While this seems like a timely read in the midst of the COVID-19, I happen to work in a group that is largely remote during normal operations as well. I thought there were some really great insights into what has worked for 37signals for managing an almost entirely remote workforce. One item that made a lot of sense once I heard it, but had never really thought about consciously, was the need for your workers to have overlap in their scheduled work time. A huge benefit of a remote workforce is being able to work around life events – their example was a plumber coming over – there is no disruption in your work. This can actually lead to a significant decrease in productivity if your team is never “online” at the same time – if someone works 8:00a-4:00p, and their team member works the equivalent of 5:00p-1:00a, you’re likely looking at an entire day delay to get any questions answered.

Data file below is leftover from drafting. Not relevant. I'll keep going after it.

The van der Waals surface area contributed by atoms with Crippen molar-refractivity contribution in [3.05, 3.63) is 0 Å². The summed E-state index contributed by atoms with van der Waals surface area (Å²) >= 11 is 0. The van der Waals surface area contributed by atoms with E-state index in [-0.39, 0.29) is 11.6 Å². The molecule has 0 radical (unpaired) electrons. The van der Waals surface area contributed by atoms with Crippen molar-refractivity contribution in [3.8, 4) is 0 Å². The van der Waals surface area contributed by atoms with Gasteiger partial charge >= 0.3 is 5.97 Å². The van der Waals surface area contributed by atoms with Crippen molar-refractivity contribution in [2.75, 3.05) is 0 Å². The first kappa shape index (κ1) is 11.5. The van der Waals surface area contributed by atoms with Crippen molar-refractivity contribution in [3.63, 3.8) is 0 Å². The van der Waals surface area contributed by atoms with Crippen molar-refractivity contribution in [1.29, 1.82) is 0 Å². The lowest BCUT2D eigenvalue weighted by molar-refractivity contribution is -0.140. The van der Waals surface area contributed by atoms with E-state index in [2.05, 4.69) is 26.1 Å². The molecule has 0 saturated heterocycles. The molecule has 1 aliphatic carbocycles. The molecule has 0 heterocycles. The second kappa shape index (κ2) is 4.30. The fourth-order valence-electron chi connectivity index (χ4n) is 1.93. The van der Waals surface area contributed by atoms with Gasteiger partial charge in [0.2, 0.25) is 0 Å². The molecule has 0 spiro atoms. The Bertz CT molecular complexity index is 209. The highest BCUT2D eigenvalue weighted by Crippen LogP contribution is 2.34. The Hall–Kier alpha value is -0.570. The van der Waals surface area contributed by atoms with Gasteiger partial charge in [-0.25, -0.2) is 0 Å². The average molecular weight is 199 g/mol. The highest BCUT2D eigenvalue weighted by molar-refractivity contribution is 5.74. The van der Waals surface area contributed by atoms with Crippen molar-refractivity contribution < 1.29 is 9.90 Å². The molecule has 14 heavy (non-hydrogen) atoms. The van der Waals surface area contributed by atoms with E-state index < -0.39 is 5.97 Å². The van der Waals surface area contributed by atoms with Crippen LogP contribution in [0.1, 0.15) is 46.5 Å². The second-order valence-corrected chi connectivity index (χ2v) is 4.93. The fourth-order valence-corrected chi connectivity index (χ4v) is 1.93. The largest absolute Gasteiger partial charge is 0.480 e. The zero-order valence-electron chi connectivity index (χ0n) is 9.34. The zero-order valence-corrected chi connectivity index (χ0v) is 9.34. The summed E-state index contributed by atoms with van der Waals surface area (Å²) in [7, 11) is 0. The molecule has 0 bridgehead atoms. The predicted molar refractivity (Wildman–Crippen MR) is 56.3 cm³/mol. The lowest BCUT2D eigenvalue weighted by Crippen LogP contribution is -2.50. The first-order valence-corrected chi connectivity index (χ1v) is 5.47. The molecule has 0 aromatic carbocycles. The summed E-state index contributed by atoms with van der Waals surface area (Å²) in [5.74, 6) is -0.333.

4/5 stars for me – only reason I didn’t go 5/5 is that some folks would have no need in reading this. A couple of my notable highlights:
At 37signals, we’ve found that we need a good four hours of overlap to avoid collaboration delays and feel like a team.
Letting people work remotely is about promoting quality of life, about getting access to the best people wherever they are,
The new luxury is the luxury of freedom and time. Once you’ve had a taste of that life, no corner office or fancy chef will be able to drag you back.